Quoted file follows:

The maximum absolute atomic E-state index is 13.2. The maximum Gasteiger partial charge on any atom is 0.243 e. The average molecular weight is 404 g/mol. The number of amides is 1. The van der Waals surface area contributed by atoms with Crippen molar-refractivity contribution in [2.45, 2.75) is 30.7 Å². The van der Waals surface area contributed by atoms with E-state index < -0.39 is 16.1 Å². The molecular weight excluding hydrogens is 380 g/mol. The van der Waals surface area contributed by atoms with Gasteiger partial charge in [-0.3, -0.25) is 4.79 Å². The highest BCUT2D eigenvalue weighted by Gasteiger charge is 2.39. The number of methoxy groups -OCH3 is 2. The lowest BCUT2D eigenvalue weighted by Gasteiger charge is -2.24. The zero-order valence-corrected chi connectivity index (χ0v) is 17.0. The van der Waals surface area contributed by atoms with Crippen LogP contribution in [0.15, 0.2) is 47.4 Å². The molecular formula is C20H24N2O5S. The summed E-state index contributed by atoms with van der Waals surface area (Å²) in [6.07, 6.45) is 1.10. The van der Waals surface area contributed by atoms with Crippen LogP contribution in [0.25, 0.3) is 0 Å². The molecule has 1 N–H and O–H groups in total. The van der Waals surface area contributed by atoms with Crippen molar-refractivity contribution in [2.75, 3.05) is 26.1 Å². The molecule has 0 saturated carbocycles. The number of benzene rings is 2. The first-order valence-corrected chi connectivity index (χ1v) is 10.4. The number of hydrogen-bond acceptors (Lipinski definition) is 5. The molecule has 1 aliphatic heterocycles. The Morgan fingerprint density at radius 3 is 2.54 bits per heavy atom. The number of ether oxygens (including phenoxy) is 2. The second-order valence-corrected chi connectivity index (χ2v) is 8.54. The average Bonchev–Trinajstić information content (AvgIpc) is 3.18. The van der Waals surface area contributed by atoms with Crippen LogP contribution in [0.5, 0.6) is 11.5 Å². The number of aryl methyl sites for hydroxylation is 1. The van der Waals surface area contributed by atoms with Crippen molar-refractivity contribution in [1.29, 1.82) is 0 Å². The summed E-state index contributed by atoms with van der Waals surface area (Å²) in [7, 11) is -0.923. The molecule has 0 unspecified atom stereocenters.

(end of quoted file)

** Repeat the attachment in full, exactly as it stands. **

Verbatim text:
The maximum absolute atomic E-state index is 13.2. The maximum Gasteiger partial charge on any atom is 0.243 e. The average molecular weight is 404 g/mol. The number of amides is 1. The van der Waals surface area contributed by atoms with Crippen molar-refractivity contribution in [2.45, 2.75) is 30.7 Å². The van der Waals surface area contributed by atoms with E-state index < -0.39 is 16.1 Å². The molecular weight excluding hydrogens is 380 g/mol. The van der Waals surface area contributed by atoms with Gasteiger partial charge in [-0.3, -0.25) is 4.79 Å². The highest BCUT2D eigenvalue weighted by Gasteiger charge is 2.39. The number of methoxy groups -OCH3 is 2. The lowest BCUT2D eigenvalue weighted by Gasteiger charge is -2.24. The zero-order valence-corrected chi connectivity index (χ0v) is 17.0. The van der Waals surface area contributed by atoms with Crippen LogP contribution in [0.15, 0.2) is 47.4 Å². The molecular formula is C20H24N2O5S. The summed E-state index contributed by atoms with van der Waals surface area (Å²) in [6.07, 6.45) is 1.10. The van der Waals surface area contributed by atoms with Crippen LogP contribution in [0.25, 0.3) is 0 Å². The molecule has 1 N–H and O–H groups in total. The van der Waals surface area contributed by atoms with Crippen molar-refractivity contribution in [2.75, 3.05) is 26.1 Å². The molecule has 0 saturated carbocycles. The number of benzene rings is 2. The first-order valence-corrected chi connectivity index (χ1v) is 10.4. The number of hydrogen-bond acceptors (Lipinski definition) is 5. The molecule has 1 aliphatic heterocycles. The Morgan fingerprint density at radius 3 is 2.54 bits per heavy atom. The number of ether oxygens (including phenoxy) is 2. The second-order valence-corrected chi connectivity index (χ2v) is 8.54. The average Bonchev–Trinajstić information content (AvgIpc) is 3.18. The van der Waals surface area contributed by atoms with Crippen LogP contribution in [0.5, 0.6) is 11.5 Å². The number of aryl methyl sites for hydroxylation is 1. The van der Waals surface area contributed by atoms with Crippen molar-refractivity contribution in [1.29, 1.82) is 0 Å². The summed E-state index contributed by atoms with van der Waals surface area (Å²) in [7, 11) is -0.923. The molecule has 0 unspecified atom stereocenters.